Weight Loss Programs That Offer Ongoing Support Are More Likely to Succeed
America is the land of plenty—plenty of food, plenty of overweight men and women, and plenty of weight loss plans. The need for effective weight loss programs is great, as 66.5% of American adults are overweight or obese, and being overweight is linked to high blood pressure,
A group of British researchers compared four popular weight loss plans. After six months, the four plans were equally effective at promoting weight loss. But by twelve months, those that incorporated support—weekly meetings or exercise classes—were most successful. These findings appear in the June 3, 2006 issue of the British Medical Journal .
About the Study
British researchers enrolled 300 overweight people in a study to compare popular weight loss programs. The volunteers were randomly assigned to one of four diet plans or the control group:
- Slim-Fast–shakes or bars eaten in place of one or two meals per day
- Dr. Atkins’ New Diet Revolution –low carbohydrate eating plan detailed in this book
- Weight Watchers Pure Points Program–calorie-controlled eating combined with weekly group meetings
- Rosemary Conley’s Eat Yourself Slim Diet and Fitness Plan–low-fat diet combined with weekly exercise classes
- Control Group–maintain current diet and exercise pattern
Researchers compared weight changes among the groups at six and 12 months.
At six months, the four weight loss plans were equally effective with an average loss of 13.2 pounds. Each diet group lost significantly more weight than the control group.
Among the volunteers who returned for the 12-month follow-up, researchers saw a distinct division—people in the “supported” programs (Weight Watchers and Conley’s plan) showed greater success than those assigned to the do-it-yourself plans (Dr. Atkins and Slim-Fast). The success was two-fold. People in the supported groups were more likely to stick to their programs for at least one year (35% vs. 15% of the do-it-yourself-ers), and were less likely to regain weight. On an individual level, people who stuck with any diet plan for one year lost about 10% of their body weight.
This study was the basis for a reality TV show, BBC Diet Trials . The BBC covered the cost of participation for the first six months only, which may have affected compliance rates during the last six months (54% of volunteers returned for the 12-month follow-up).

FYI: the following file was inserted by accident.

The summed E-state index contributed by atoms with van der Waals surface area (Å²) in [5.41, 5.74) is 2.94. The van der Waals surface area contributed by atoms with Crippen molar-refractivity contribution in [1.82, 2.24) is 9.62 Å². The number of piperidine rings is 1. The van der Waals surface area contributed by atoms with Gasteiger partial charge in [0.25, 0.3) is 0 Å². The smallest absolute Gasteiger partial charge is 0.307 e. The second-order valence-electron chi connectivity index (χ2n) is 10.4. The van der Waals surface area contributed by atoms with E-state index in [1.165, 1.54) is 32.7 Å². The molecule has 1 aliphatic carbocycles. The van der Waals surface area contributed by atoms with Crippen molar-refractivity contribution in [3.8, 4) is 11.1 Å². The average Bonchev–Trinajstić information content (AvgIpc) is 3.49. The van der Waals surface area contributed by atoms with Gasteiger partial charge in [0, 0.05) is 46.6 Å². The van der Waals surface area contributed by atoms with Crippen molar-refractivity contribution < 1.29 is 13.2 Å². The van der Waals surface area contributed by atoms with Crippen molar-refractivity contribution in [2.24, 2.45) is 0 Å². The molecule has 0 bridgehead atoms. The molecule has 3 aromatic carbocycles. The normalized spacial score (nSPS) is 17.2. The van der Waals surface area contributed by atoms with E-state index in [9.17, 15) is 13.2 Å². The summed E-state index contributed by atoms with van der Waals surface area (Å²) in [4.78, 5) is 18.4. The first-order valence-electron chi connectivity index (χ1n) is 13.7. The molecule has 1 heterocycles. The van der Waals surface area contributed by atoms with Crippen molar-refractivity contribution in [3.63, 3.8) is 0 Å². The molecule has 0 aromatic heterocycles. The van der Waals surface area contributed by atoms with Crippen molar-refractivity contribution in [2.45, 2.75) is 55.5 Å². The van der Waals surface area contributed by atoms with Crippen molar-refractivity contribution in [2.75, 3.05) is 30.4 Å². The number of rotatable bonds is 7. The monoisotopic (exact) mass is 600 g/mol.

How Does This Affect You?
Does this mean that Weight Watchers is the only way to go? No. Weight Watchers is a good option, but is not the only option for weight loss. While people in this study were more likely to stick with a program like Weight Watchers that includes group support and/or exercise classes, the people who fared the best were those who stuck with any program for at least one year.
The key is to find a program you can commit to long-term, one that fits with your lifestyle, personality, and health status. When choosing a program, know that the safest and most effective weight-management plans combine physical activity with balanced, portion-controlled eating (talk with your doctor before trying such restrictive plans such as Dr. Atkins or Slim-Fast).
This study also found that those who stuck with their diets for 6-12 months lost a “clinically useful” amount of weight. This amount—5-10% of body weight—is associated with reductions in blood pressure and waist circumference, and can therefore help lower the risk of cardiovascular disease.
Partnership for Healthy Weight Management
Weight-control Information Network
Arterburn D. The BBC diet trials: reality television and academic researchers jointly tackle the weight loss industry [editorial]. Br Med J . 2006;332:1284-1285.
Fact stats A to Z: overweight. National Center for Health Statistics, Centers for Disease Control and Prevention website. Available at: http://www.cdc.gov/nchs/fastats/overwt.htm . Accessed June 7, 2006.
Truby H, Baic S, deLooy A, et al. Randomised controlled trial of four commercial weight loss programmes in the UK: initial findings from the BBC “diet trials.” Br Med J . 2006;332:1309-1311.
Last reviewed June 2006 by
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